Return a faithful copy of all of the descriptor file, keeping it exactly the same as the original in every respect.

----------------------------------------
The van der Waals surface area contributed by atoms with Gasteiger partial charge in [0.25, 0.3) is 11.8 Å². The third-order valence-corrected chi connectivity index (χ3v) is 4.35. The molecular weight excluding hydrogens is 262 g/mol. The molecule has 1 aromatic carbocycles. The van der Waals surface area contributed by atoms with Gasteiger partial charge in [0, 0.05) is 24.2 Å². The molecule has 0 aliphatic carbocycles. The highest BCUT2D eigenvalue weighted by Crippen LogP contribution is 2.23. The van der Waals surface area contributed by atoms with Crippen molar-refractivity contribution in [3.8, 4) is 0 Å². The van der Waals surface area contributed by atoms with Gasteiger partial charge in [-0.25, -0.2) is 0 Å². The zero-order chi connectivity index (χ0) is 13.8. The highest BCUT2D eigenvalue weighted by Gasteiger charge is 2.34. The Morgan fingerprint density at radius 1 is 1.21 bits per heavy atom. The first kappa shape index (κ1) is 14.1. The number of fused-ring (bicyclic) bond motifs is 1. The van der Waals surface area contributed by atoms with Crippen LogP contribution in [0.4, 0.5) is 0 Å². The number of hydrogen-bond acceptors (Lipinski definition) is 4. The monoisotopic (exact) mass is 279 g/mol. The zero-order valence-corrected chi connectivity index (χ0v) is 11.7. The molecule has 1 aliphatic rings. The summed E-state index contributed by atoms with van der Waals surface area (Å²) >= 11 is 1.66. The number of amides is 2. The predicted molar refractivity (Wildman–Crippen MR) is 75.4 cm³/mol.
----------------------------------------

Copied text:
The van der Waals surface area contributed by atoms with Gasteiger partial charge in [0.25, 0.3) is 11.8 Å². The third-order valence-corrected chi connectivity index (χ3v) is 4.35. The molecular weight excluding hydrogens is 262 g/mol. The molecule has 1 aromatic carbocycles. The van der Waals surface area contributed by atoms with Gasteiger partial charge in [0, 0.05) is 24.2 Å². The molecule has 0 aliphatic carbocycles. The highest BCUT2D eigenvalue weighted by Crippen LogP contribution is 2.23. The van der Waals surface area contributed by atoms with Crippen molar-refractivity contribution in [3.8, 4) is 0 Å². The van der Waals surface area contributed by atoms with Gasteiger partial charge in [-0.25, -0.2) is 0 Å². The zero-order chi connectivity index (χ0) is 13.8. The highest BCUT2D eigenvalue weighted by Gasteiger charge is 2.34. The Morgan fingerprint density at radius 1 is 1.21 bits per heavy atom. The first kappa shape index (κ1) is 14.1. The number of fused-ring (bicyclic) bond motifs is 1. The van der Waals surface area contributed by atoms with Crippen LogP contribution in [0.4, 0.5) is 0 Å². The number of hydrogen-bond acceptors (Lipinski definition) is 4. The monoisotopic (exact) mass is 279 g/mol. The zero-order valence-corrected chi connectivity index (χ0v) is 11.7. The molecule has 1 aliphatic rings. The summed E-state index contributed by atoms with van der Waals surface area (Å²) >= 11 is 1.66. The number of amides is 2. The predicted molar refractivity (Wildman–Crippen MR) is 75.4 cm³/mol.